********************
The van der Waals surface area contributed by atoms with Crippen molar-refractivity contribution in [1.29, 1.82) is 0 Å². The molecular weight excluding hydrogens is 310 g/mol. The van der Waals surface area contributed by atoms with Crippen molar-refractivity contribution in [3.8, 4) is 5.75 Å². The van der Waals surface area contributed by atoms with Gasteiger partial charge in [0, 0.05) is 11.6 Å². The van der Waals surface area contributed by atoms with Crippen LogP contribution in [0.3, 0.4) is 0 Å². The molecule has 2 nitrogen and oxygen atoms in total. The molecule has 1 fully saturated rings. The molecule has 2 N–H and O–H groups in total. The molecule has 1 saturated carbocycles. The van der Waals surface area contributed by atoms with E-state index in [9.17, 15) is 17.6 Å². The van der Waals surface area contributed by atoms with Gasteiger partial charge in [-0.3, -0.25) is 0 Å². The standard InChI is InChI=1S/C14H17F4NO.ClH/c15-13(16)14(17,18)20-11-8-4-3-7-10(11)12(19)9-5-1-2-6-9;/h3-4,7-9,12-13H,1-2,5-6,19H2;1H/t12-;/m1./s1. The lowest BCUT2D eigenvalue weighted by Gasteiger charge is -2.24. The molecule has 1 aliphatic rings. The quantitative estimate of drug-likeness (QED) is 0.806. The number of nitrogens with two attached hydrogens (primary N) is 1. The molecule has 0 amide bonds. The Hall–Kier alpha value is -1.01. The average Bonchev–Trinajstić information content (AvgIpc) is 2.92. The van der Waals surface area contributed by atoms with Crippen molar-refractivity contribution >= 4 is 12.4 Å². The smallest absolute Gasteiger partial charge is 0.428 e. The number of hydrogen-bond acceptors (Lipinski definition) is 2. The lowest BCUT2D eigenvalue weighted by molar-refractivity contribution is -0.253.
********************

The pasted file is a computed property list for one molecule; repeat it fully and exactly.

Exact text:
The van der Waals surface area contributed by atoms with Crippen molar-refractivity contribution in [1.29, 1.82) is 0 Å². The molecular weight excluding hydrogens is 310 g/mol. The van der Waals surface area contributed by atoms with Crippen molar-refractivity contribution in [3.8, 4) is 5.75 Å². The van der Waals surface area contributed by atoms with Gasteiger partial charge in [0, 0.05) is 11.6 Å². The van der Waals surface area contributed by atoms with Crippen LogP contribution in [0.3, 0.4) is 0 Å². The molecule has 2 nitrogen and oxygen atoms in total. The molecule has 1 fully saturated rings. The molecule has 2 N–H and O–H groups in total. The molecule has 1 saturated carbocycles. The van der Waals surface area contributed by atoms with E-state index in [9.17, 15) is 17.6 Å². The van der Waals surface area contributed by atoms with Gasteiger partial charge in [-0.3, -0.25) is 0 Å². The standard InChI is InChI=1S/C14H17F4NO.ClH/c15-13(16)14(17,18)20-11-8-4-3-7-10(11)12(19)9-5-1-2-6-9;/h3-4,7-9,12-13H,1-2,5-6,19H2;1H/t12-;/m1./s1. The lowest BCUT2D eigenvalue weighted by Gasteiger charge is -2.24. The molecule has 1 aliphatic rings. The quantitative estimate of drug-likeness (QED) is 0.806. The number of nitrogens with two attached hydrogens (primary N) is 1. The molecule has 0 amide bonds. The Hall–Kier alpha value is -1.01. The average Bonchev–Trinajstić information content (AvgIpc) is 2.92. The van der Waals surface area contributed by atoms with Crippen molar-refractivity contribution >= 4 is 12.4 Å². The smallest absolute Gasteiger partial charge is 0.428 e. The number of hydrogen-bond acceptors (Lipinski definition) is 2. The lowest BCUT2D eigenvalue weighted by molar-refractivity contribution is -0.253.